Pulsed Power Fusion Program update Page: 1 of 9
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PULSED POWER FUSION PROGRAM UPDATE*
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J. P. Quintenz, R. G. Adams, G. O. Allshouse, J. E. Bailey, D. D. Bloomquist, G. A. Chandler,
R. S. Coats, D. L. Cook, M. E. Cuneo, C. Deeney, M. S. Derzon, M. P. Desjarlais,
M. R. Douglas, D. L. Fehl, A. B. Filuk, T. A. Haill, D. L. Hanson, D. J. Johnson, M. L. Kiefer,
J. S. Lash, R. J. Leeper, B. M. Marder, M. K. Matzen, D. H. McDaniel, E. J. McGuire,
T. A. Mehlhorn, L. P. Mix, A. R. Moats, T. J. Nash, C. L. Olson, R. E. Olson, T. D. Pointon,
J. L. Porter, C. L. Ruiz, T. W. L. Sanford, J. F. Seamen, D. B. Seidel, S. A. Slutz,
R. B. Spielman, W. A. Stygar, M. A. Sweeney, and R. A. VeseyR ECE VED
Sandia National Laboratories JUN p 8 1998
Albuquerque, NM 87185-1191
The U. S. Department of Energy has supported a substantial research program in Inertial
Confinement Fusion (ICF) since the early 1970's. Over the course of the ensuing 25 years,
pulsed power approaches to inertial fusion have remained of interest primarily because of the
high energy, efficiency, and relatively low cost of the technology when compared to the
mainline ICF approach involving large glass lasers. These compelling advantages of pulsed
power, however, have been tempered with the difficulty that has been encountered in
concentrating the energy in space and time to create the high energy and power density
required to achieve temperatures useful in indirect drive ICF. Since the Beams '96 meeting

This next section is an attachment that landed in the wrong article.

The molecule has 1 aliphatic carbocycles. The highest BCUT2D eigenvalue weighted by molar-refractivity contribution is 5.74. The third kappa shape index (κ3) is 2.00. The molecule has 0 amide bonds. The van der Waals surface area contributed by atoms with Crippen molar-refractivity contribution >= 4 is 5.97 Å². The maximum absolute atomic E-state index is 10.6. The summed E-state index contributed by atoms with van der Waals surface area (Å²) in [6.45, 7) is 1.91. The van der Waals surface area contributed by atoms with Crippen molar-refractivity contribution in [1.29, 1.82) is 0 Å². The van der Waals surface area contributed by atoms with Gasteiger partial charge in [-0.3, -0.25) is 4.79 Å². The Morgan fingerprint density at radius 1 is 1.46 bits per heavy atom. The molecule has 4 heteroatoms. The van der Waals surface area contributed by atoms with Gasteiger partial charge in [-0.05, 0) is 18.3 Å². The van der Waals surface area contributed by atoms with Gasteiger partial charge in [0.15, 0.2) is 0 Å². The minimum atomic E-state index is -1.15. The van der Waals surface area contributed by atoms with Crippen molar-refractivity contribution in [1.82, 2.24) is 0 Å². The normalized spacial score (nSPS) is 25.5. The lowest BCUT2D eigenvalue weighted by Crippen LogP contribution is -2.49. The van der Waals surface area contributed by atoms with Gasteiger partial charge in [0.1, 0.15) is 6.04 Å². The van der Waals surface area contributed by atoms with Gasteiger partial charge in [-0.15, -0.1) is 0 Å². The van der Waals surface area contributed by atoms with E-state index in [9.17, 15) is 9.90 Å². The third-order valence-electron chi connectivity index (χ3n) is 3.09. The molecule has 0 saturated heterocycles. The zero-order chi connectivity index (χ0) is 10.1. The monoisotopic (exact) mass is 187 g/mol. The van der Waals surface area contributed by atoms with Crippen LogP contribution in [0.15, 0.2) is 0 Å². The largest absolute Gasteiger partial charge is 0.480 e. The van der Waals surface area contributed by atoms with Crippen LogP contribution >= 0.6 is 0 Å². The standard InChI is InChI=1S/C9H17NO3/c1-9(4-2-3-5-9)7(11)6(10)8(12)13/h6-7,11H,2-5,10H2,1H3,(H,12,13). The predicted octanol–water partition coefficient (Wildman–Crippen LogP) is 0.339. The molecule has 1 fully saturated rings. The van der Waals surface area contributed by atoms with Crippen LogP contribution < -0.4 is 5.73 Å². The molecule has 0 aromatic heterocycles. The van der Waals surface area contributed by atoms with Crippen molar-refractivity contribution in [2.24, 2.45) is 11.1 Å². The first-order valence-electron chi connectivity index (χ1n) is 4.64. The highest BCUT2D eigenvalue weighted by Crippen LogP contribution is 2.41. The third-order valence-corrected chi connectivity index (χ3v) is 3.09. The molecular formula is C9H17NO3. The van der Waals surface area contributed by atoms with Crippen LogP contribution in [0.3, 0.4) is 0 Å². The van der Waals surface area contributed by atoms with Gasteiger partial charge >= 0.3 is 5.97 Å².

two years ago, the situation has changed dramatically and extremely high x-ray power (-290
TW) and energy (-1.8 MJ) have been produced in fast z-pinch implosions on the Z accelerator.
These sources have been utilized to heat hohlraums to > 150 eV and have opened the door to
important ICF capsule experiments.
For more than two decades, scientists in laboratories around the world have been utilizing
pulsed power drivers with very short (10's of nanoseconds) pulse lengths for Inertial
Confinement Fusion (ICF) experiments. In the United States, this research has been sponsored
by Defense Programs within the Department of Energy. During this period, the fundamental
pulsed power components and accelerator architectures have evolved to a remarkable extent
and today electrical pulses exceeding 50 TW are routinely obtained on the Z accelerator at
Sandia National Laboratories. Many of the technological advances in pulsed power were
driven by the demanding requirements placed upon accelerators by the needs of the fusion
program. These requirements are driven by the goal of achieving up to 1 GJ of fusion yield
from an ICF capsule for defense and energy applications. While the fusion yield goal has
remained remarkably the same for the better part of two decades, the required driver energy,
capsule symmetry, and capsule drive pulse shape have evolved considerably as the community
* Sandia is a multi progr tm labora ory
* This work was supported by the United States Department oi.Ep "ay s1lrc }$,"
DE-AC04-94AL85000. Lockheed Martin Company, for the
nited States Department of Energy
MA TER DISTR1iUTION OF Tf;1 DOCUMENT IS UNLIA der contract DE-AC04-94AL85000.
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Quintenz, J.P.; Adams, R.G. & Allshouse, G.O. Pulsed Power Fusion Program update, article, June 1, 1998; Albuquerque, New Mexico. (https://digital.library.unt.edu/ark:/67531/metadc704068/m1/1/: accessed March 25, 2019), University of North Texas Libraries, Digital Library, https://digital.library.unt.edu; crediting UNT Libraries Government Documents Department.